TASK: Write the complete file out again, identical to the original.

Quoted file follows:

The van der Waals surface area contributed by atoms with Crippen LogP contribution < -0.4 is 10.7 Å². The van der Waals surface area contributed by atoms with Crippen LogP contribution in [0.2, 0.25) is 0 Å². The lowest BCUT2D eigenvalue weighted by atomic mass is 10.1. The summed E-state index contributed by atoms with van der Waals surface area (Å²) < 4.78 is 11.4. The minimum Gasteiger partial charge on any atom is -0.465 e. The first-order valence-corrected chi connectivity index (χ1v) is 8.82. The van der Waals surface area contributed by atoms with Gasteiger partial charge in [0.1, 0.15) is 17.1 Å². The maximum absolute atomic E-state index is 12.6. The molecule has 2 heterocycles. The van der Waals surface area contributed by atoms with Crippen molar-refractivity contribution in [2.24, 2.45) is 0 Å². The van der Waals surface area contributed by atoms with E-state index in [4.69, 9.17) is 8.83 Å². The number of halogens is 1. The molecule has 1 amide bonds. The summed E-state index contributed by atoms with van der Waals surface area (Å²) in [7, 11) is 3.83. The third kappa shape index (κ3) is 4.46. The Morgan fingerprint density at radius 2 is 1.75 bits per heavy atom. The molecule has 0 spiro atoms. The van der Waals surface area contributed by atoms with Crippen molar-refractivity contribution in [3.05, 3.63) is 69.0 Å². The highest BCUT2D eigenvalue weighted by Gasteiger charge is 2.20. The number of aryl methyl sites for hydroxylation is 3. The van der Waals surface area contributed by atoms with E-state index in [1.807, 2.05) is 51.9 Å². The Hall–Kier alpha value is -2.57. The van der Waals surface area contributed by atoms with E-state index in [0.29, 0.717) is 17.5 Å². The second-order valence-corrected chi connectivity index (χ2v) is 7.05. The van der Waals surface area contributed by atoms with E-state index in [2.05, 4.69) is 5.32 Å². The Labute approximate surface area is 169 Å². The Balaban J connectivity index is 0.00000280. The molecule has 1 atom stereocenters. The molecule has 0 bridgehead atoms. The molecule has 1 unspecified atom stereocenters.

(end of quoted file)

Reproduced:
The van der Waals surface area contributed by atoms with Crippen LogP contribution < -0.4 is 10.7 Å². The van der Waals surface area contributed by atoms with Crippen LogP contribution in [0.2, 0.25) is 0 Å². The lowest BCUT2D eigenvalue weighted by atomic mass is 10.1. The summed E-state index contributed by atoms with van der Waals surface area (Å²) < 4.78 is 11.4. The minimum Gasteiger partial charge on any atom is -0.465 e. The first-order valence-corrected chi connectivity index (χ1v) is 8.82. The van der Waals surface area contributed by atoms with Gasteiger partial charge in [0.1, 0.15) is 17.1 Å². The maximum absolute atomic E-state index is 12.6. The molecule has 2 heterocycles. The van der Waals surface area contributed by atoms with Crippen molar-refractivity contribution in [2.24, 2.45) is 0 Å². The van der Waals surface area contributed by atoms with E-state index in [4.69, 9.17) is 8.83 Å². The number of halogens is 1. The molecule has 1 amide bonds. The summed E-state index contributed by atoms with van der Waals surface area (Å²) in [7, 11) is 3.83. The third kappa shape index (κ3) is 4.46. The Morgan fingerprint density at radius 2 is 1.75 bits per heavy atom. The molecule has 0 spiro atoms. The van der Waals surface area contributed by atoms with Crippen molar-refractivity contribution in [3.05, 3.63) is 69.0 Å². The highest BCUT2D eigenvalue weighted by Gasteiger charge is 2.20. The number of aryl methyl sites for hydroxylation is 3. The van der Waals surface area contributed by atoms with E-state index in [1.807, 2.05) is 51.9 Å². The Hall–Kier alpha value is -2.57. The van der Waals surface area contributed by atoms with E-state index in [0.29, 0.717) is 17.5 Å². The second-order valence-corrected chi connectivity index (χ2v) is 7.05. The van der Waals surface area contributed by atoms with E-state index in [2.05, 4.69) is 5.32 Å². The Labute approximate surface area is 169 Å². The Balaban J connectivity index is 0.00000280. The molecule has 1 atom stereocenters. The molecule has 0 bridgehead atoms. The molecule has 1 unspecified atom stereocenters.